You know the scene in the sci-fi horror film where we recoil at the sight of the abandoned lab? Bottles filled with mutated embryos suspended in formaldehyde, fluid dripping from the ceiling, and steel cages ripped open from the inside let us know that whatever was supposed to have gone down in here. . . it went decidedly sideways.
That was the last two and a half weeks of my grand experiment here. Now, when I look back at my last post, it also reminds me of the scene in that same movie where we watch a recorded video of the not-yet-mad scientist, clearly filled with optimism after having just put the monkey hybrid back in its cage, assuring the camera that “everything is going to be OK.”
But we all know everything is not OK.
I really thought I had a handle on this. Talking to myself every morning, intentionally addressing what I needed to work on for the day, and building towards a single goal really made sense. It does make sense, on paper. Life, alas, laughs at what was “on paper.” I’m not making excuses. I’m willing to bet that if my life depended on this experiment, I would have given it a great deal more attention. I didn’t.
Instead, I would half-heartedly hold my standup while shaving or brushing my teeth, chastising myself about the things I said I was going to do the day before but hadn’t. I would head to the office with my eyebrows screwed down tight in worry–anxious that I was failing. Then as soon as I would get to work, I would get busy doing my actual job. The next thing I would know, it would be the end of the day, and I would be headed home having no thought of what I was supposed to have accomplished. Rinse and repeat– except the ball of dread would keep growing.
And it grew until I was overwhelmed. The monkey had mutated and was tearing out cage bars like they were matchsticks.
If I had set out on this adventure saying- “Hey everybody, let me demonstrate how great this works.” I would feel a whole lot worse. I mean, It WAS an experiment, and not all experiments have positive results. So, I thought I would share or recap with you, in the form of a bit of a mad-scientisty rant, the painful lessons I learned from this failed experiment.
- Facebook can eat up hours of valuable time
- It helps to have a group to confer with
- Attempt only one “life improvement” per week.
- Break your tasks down small enough to accomplish in a day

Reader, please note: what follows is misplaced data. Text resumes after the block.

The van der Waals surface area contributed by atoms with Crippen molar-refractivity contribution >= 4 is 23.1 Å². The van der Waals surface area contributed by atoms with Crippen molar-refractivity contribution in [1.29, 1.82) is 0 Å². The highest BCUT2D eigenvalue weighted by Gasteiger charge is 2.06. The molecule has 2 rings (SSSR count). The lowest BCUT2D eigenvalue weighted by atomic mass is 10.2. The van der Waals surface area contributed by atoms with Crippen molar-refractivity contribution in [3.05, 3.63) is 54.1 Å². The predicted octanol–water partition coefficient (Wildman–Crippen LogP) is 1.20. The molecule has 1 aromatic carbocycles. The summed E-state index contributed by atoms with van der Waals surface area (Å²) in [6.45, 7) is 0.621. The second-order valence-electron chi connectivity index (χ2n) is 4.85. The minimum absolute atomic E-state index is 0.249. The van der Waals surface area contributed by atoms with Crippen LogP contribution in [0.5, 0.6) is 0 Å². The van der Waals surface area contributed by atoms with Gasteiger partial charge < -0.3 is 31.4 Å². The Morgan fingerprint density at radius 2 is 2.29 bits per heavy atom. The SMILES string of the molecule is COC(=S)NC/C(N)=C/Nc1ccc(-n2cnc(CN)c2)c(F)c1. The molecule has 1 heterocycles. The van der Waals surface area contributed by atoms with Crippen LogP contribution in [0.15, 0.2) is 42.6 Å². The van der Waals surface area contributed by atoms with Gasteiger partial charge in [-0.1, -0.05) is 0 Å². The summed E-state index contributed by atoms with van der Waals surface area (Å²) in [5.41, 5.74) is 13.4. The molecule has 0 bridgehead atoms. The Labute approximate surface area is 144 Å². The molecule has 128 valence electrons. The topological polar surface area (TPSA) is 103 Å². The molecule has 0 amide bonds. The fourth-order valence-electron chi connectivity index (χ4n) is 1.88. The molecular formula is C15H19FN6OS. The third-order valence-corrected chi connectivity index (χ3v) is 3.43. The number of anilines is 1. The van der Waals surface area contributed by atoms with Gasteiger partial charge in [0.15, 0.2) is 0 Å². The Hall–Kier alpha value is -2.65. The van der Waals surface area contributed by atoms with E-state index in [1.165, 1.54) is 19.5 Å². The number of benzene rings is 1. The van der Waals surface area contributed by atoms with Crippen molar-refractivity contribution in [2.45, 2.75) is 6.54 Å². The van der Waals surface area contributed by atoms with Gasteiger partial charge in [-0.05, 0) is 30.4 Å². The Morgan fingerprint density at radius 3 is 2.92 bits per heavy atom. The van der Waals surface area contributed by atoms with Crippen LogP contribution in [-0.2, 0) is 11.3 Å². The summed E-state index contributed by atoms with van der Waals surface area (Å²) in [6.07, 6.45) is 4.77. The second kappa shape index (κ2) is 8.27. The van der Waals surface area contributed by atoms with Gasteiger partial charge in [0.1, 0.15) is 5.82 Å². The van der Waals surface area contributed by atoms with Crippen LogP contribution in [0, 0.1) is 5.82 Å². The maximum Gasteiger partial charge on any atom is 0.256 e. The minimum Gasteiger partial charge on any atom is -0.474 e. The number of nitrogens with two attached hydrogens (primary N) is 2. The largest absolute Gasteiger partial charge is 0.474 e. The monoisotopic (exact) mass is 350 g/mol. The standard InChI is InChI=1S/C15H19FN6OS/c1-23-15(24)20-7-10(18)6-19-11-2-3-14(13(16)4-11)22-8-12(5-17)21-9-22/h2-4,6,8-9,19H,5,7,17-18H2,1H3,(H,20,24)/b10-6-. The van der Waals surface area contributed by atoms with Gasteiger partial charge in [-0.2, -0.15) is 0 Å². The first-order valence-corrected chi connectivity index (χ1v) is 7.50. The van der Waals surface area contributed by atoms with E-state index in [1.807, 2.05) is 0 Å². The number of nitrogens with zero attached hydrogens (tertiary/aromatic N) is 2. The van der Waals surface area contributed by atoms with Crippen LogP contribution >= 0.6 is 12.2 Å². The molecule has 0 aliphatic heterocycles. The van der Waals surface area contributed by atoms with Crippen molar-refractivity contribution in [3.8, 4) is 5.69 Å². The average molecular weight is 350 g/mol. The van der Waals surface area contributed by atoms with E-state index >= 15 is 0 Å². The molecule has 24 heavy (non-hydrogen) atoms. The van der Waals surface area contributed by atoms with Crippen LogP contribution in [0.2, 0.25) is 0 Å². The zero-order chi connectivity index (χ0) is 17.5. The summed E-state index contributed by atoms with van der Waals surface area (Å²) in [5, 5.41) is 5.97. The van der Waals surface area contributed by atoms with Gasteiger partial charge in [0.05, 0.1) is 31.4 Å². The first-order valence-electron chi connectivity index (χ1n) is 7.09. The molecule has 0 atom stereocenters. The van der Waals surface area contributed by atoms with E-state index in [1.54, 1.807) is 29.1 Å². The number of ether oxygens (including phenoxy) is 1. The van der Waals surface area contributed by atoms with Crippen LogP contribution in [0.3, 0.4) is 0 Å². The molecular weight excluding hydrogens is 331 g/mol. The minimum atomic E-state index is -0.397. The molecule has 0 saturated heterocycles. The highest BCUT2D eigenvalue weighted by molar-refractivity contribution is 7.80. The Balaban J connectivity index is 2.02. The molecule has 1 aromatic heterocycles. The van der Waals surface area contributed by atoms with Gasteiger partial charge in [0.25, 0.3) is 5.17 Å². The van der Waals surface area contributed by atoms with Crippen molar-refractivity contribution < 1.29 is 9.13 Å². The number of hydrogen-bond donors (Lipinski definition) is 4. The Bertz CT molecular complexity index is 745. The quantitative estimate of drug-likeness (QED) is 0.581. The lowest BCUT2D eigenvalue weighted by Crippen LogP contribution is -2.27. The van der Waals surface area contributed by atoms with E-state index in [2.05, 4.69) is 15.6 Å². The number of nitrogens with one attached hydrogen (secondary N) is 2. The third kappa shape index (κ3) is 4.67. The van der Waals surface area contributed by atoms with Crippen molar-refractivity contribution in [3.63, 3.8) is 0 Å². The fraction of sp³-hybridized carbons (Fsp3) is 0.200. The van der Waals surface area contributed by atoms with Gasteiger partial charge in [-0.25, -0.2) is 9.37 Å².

- Planning is essential–it creates a vision of the finished product
- Thinking in terms of what you will “demonstrate” provides good context
- Tackling something like this requires intentional time set aside
- If you think you can just “work it in,” life events will do the same
- Snowballing tasks is a mind killer
- Have a visual board out in front of you
- Don’t share your visual board for personal improvement with your visual board for work
- Think twice about sharing your personal improvements with the world
- Telling people you are going to do something feels good, failing at what you told people you were going to do, makes you grind your teeth at night.
- One personal improvement per week may be too ambitious
- Give yourself some credit for improving “off list”
- Your personal life is not a “product” nor is it an application.
- Think long and hard about who your customer is
- There isn’t a “Test environment” for living; everything goes straight to Production
When I work with teams who are struggling with Agile, the first two questions I ask them are “what is your product, and who is your customer?”
Then, just as suddenly as this experiment went sideways, those last three bullet points slow my heartbeat down and ease the wrinkle in my brows; “warm-fuzzy” is a term some might use. While this experiment didn’t provide results for the query “What does 8 weeks of improving a little bit each week look like?” it did yield some life lessons.
Metaphorically speaking, let’s look at DevOps, the extension of Agile that focuses on how to deliver software early, rapidly and regularly. At all times, we should be continuously integrating what we are developing with what we already have in production. We should also be continuously testing so that we can immediately know if we have “broken the build” with some recently added “improvement.” Life itself is one continuous deployment to production. As we develop, we constantly should be considering how it will be deployed to production. Finally, whatever it is we have been developing, it shouldn’t be for sale. It’s not our product. It’s just us.
Those are the questions, in one form or another, we are all asking ourselves throughout the course of our lives–or at least we should be. In our own lives, what product are we building? Is it what we post on facebook? Is it the actions that we take when no one is watching? Is it what we think? And what about our “customer?” Is it ourselves? Is it our family? Our friends? Our Instagram followers?
Are our product and our customer both something more? For all of our sake, I certainly hope so.